Project 3, Post 1: Melted Crayons & Smothered Light

Project 3, Post 1: Melted Crayons & Smothered Light

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Introduction & Artistic Process:

A few months back, I found an unfinished painting behind my wardrobe. It was a picture of a leafless tree against the backdrop of vibrant yellow and red (shown above). I decided to finish the piece. It was to be a bumpy road… one which I am now going back and reflecting upon.

I love experimenting. In 2015, I created a painting of dandelions using acrylic paint and melted crayons (pictured below). I had been somewhat disappointed with the finished project, but – as with many of my pieces that I feel are flops – others adored my dandelion creation. It had long, arduous, and sometimes frustrating endeavor, but the piece became a fan favorite!

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So, gazing upon my leaf-barren tree, I decided to experiment with melting crayons once again…. Yet, I was about to reminded that not every experiment turns out well.

I began by cutting and then gluing tiny fragments crayons onto the grass areas of my piece. Next, I used a hair dryer to melt the crayons, holding the canvas at a tilt so that the liquefied, colored wax would run upward like shoots of grass. Hmmm… I thought to myself. That doesn’t look right…

Undeterred, or oblivious to the gravity of my mistake, I made things even worse. I added bits of crayon to the branches of my tree, melting the colored wax into what turned out looking like a dark blob with sporadic offshoots like fingers. Ahhhhh! What have I done??? My tree looked like a “swamp thing.” At once I realized that I had destructively altered a painting. It had been full of bright light, but I had smothered that light. The painting was now heavy and dark and seemed as if it had entered a state of madness. The few areas of light remaining had lost their vibrancy and seemed completely at odds with the dark and heavy wax now covering so much of my piece. The light seemed almost as if was now locked in battle with the swamp thing itself.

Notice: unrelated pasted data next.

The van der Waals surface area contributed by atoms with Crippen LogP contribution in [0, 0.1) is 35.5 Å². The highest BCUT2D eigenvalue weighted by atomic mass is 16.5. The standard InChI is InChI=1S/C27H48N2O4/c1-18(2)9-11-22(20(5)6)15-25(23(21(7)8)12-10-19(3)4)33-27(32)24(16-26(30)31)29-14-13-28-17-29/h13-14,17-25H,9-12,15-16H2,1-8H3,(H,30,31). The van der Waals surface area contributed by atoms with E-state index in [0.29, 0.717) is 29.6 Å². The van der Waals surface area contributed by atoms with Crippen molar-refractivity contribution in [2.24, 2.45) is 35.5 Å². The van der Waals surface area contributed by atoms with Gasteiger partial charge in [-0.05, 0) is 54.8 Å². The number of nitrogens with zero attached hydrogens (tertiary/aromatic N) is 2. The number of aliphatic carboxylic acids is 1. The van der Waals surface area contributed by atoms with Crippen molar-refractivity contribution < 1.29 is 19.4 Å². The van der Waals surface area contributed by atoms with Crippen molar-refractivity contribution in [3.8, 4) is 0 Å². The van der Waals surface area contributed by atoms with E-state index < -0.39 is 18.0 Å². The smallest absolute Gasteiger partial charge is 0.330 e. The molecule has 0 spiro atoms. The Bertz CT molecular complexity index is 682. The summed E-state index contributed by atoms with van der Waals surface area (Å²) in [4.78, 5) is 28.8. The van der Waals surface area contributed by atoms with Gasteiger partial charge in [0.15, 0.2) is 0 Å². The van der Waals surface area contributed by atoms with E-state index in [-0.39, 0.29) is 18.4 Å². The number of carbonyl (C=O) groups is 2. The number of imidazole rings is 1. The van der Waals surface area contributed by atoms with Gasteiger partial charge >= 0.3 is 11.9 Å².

What had started with a small number of tiny crayon fragments, scattered around the base of my tree, had grown into weeds, casting shadow upon and overtaking the grass below. I could have stopped this invasive species right then and there. Instead, I allowed it to spread… I participated in its invasion upward. It only took a few minuscule flecks of crayon, settling in among the branches of its intended victim, to ultimately blanket the poor tree on a thick coat darkness. The weeds had spread and shut out the light.

“A little yeast leavens the whole batch of dough.” ~Galatians 5:9

Reflection:

What had been done to my tree is not dissimilar to what is being done to our churches and to the body of Christ. Weeds live amongst the scattered grasses in every area of the world. These weeds have even taken root in most of the branches of Christianity the world over. It is their constant desire for and their coveting of others’ nutrients to drain that compels the spread of the weeds, just like kudzu, the plant that ate the South.

Subversives are as old as time… “there is nothing new under the sun” (Ecclesiastes 1:9).

The Christian church has always been under attack. Christian themselves come under attack from the very moment they devote themselves to Christ; a fact of which, unfortunately, many Christians are never warned. Perhaps, though, one of the most tragic aspect of Satan’s slow march toward church destruction and Christian enslavement is that so many of us actually aid the enemy himself. Our precious nutrients are what Satan and his servants rob from us and consume. Courage, conscience, certainty, trust, faith, conviction, foresight, clarity, honesty, kindness, generosity, chastity, and reason are just a few of our nutrients upon which the subversives feed upon in service to their master.

“This matter arose because some false believers had infiltrated our ranks to spy on the freedom we have in Christ Jesus and to make us slaves.”     ~Galatians 2:4

Confronting our own participation – whether accidental, passive, or purposeful – in Satan’s schemes is essential. Just as I was forced to contend with what I had done to my poor painting, we Christians must contend with the darkness we have allowed to progressively blanket our churches in darkness under our watch.

In my next post, I will cover my first steps toward saving my painting, and, God willing, I will discuss the issues we must contend with and the steps that we must take to renew the Body of Christ and our churches. Remember: God is our savior, our everything! The road won’t be easy and I am sure to receive some unwanted attention from the dark realms. I ask you to join me in this journey, and to please pray for my protection and for your protection as, together with God, we delve into this pressing matter.

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